At the beginning of the 18th century, in an agitated France where man built and destroyed, the incertitude affected not only the underprivileged but also the better off. The only possible refuge was a belief in God. In the Nantes region, near Machecoul, the monks of Buzay abbey rapidly increased their wealth through donations from neighbouring lords. Buzay’s distance from Villeneuve created a practical problem for devotees, so Duchess Constance of Brittany, an important person in the region, proposed the creation of an abbey in Villeneuve, no doubt in order to redeem her misdeeds and purify her soul as well as those of her ancestors.
Begun in 1201; the construction of the Abbey was long due to the infringement of Cistercian rules, it was not until 1223 that they could celebrate the consecration of Villeneuve by the Breton authorities. Villeneuve experienced a long period of prosperity, welcoming both the rich who wished to be buried in a sacred spot and the poor who came to collect alms. However the monks’ daily life was strict and respectful of religious rites: they slept on hard slabs, rose at 2am, spent 8hrs a day in church, ate neither fish nor meat, and worked the fields.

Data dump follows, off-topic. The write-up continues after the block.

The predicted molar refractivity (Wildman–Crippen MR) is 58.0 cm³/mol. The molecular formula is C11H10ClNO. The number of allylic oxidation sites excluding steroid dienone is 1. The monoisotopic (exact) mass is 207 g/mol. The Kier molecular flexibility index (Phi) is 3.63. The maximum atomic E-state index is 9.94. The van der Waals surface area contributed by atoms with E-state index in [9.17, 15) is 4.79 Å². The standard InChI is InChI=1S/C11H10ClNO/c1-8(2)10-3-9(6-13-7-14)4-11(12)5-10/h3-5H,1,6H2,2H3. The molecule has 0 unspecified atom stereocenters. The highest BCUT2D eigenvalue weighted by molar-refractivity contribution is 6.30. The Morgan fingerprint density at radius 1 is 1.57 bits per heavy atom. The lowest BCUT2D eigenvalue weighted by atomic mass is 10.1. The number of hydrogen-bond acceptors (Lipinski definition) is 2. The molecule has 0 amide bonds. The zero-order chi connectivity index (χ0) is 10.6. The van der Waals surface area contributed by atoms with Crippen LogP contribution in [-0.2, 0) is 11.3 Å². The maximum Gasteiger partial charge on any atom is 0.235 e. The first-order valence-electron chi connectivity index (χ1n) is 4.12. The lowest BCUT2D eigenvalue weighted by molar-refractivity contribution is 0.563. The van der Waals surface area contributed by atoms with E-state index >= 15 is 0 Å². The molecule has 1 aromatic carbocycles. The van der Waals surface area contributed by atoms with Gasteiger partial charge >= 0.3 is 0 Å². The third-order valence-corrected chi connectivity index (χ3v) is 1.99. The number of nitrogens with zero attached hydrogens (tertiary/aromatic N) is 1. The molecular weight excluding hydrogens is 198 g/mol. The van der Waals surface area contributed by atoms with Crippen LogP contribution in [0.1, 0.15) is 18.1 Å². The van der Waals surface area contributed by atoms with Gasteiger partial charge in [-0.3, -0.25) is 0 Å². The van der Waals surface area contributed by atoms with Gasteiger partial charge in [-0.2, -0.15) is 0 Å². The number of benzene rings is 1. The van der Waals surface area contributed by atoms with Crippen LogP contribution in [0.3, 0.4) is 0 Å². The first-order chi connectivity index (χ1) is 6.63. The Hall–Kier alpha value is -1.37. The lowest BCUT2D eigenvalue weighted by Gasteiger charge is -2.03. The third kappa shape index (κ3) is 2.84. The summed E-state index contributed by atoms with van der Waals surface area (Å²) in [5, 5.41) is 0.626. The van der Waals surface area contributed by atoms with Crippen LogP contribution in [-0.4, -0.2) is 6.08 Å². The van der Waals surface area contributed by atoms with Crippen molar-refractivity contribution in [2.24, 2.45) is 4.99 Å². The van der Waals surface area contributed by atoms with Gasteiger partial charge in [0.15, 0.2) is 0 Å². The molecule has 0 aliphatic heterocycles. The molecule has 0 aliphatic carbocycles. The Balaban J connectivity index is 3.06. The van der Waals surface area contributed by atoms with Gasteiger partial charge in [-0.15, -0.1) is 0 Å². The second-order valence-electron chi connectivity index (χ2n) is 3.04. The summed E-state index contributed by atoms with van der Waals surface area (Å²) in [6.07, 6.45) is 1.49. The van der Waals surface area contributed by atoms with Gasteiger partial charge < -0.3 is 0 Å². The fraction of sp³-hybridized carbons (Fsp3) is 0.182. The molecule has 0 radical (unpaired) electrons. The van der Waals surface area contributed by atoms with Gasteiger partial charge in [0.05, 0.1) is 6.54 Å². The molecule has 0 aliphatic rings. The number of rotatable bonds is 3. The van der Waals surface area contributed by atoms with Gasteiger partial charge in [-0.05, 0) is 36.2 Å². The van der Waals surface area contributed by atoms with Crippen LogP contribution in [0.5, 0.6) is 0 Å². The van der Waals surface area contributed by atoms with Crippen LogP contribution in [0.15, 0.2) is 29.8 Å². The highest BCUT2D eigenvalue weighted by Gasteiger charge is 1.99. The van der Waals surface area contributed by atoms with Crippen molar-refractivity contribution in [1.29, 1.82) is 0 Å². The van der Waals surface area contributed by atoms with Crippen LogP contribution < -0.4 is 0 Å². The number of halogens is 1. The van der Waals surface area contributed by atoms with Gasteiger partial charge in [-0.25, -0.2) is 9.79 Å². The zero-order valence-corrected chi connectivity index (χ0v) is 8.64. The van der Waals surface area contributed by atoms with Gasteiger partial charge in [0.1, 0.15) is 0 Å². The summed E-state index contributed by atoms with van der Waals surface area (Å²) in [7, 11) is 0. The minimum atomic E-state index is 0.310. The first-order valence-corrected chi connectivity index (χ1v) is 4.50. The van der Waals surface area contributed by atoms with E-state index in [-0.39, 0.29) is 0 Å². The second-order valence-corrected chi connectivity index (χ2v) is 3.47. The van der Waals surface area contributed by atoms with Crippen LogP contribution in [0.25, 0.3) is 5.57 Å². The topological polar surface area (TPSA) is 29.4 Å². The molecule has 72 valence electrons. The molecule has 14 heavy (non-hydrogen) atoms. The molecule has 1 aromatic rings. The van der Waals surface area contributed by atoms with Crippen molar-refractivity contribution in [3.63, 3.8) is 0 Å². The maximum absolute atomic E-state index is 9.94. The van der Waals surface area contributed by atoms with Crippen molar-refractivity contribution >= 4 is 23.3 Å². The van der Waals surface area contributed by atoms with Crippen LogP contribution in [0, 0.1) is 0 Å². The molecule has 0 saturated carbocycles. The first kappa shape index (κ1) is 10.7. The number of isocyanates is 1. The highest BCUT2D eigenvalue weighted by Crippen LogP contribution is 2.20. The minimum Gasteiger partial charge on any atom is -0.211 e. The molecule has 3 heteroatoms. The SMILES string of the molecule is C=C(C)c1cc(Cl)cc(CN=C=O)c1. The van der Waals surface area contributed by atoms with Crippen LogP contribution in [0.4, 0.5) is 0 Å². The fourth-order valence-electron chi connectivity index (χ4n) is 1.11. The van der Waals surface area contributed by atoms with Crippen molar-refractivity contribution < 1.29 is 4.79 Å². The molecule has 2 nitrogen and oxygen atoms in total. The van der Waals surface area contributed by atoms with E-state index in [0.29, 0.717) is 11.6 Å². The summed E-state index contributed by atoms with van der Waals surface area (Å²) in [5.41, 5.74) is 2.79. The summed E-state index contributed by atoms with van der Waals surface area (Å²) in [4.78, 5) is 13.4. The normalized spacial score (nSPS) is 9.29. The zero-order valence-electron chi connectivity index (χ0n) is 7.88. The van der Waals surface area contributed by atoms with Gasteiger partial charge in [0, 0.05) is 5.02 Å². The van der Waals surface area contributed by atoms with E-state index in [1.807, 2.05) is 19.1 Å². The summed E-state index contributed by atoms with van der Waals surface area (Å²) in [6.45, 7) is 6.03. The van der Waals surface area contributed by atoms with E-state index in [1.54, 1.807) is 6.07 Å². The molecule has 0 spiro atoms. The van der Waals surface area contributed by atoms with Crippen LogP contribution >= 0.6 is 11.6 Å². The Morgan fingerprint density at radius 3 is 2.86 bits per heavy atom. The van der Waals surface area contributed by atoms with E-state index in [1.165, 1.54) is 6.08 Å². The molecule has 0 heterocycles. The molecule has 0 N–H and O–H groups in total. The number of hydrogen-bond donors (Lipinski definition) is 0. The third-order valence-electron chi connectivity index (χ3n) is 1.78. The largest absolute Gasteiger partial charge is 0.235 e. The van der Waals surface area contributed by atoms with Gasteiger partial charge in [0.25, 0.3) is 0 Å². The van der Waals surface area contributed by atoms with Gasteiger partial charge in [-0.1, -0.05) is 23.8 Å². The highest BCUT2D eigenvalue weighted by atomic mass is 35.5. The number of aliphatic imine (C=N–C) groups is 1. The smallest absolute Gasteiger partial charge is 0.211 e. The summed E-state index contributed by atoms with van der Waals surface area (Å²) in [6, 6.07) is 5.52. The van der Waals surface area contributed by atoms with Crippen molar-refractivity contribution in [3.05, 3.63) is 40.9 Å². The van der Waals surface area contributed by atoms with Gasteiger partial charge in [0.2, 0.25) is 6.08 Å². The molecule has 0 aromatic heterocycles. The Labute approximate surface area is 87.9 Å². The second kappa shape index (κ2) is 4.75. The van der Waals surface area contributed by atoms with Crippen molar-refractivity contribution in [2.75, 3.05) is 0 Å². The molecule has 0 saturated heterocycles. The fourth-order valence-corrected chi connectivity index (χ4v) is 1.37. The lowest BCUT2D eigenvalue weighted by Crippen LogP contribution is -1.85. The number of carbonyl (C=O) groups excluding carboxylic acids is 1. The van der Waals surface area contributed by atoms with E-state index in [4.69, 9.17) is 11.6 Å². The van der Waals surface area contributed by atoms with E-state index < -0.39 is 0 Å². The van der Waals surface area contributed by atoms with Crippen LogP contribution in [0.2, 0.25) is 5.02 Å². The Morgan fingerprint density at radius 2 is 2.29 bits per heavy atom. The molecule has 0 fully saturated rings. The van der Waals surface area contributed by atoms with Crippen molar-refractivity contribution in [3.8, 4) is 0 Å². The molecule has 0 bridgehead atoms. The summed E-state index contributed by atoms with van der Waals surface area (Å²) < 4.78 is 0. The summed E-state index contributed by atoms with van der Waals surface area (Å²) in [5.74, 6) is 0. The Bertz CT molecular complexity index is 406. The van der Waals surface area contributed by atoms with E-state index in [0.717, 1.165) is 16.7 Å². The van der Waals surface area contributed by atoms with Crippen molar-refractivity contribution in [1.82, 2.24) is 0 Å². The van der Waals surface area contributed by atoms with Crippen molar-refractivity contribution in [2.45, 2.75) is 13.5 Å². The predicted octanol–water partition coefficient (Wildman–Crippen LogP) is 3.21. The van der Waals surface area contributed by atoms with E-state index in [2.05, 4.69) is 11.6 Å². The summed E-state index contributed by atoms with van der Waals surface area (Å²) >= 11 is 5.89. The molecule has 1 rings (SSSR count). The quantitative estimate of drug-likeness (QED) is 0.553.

In the late 18th Century, Abbots were replaced by commendatories, priests or otherwise, appointed by royal favor, and Villeneuve began its decline. The commendatories collected half the income, the rest was shared amongst the monks who were now considered as common peasants. The discouraged monks gradually left the Abbey which was then acquired by General Jean d’Estrée. This rich landowner demolished it then renovated it. During the revolution he was expelled from the Abbey by the Vendeans. Villeneuve was transformed into a war camp.
After the revolution, Jean d’Estrée and his descendants returned and resumed the construction of a castle in Villeneuve.
Prominent families from Nantes followed until 1974, the date when further transformations were made to Villeneuve. It became a quality hotel.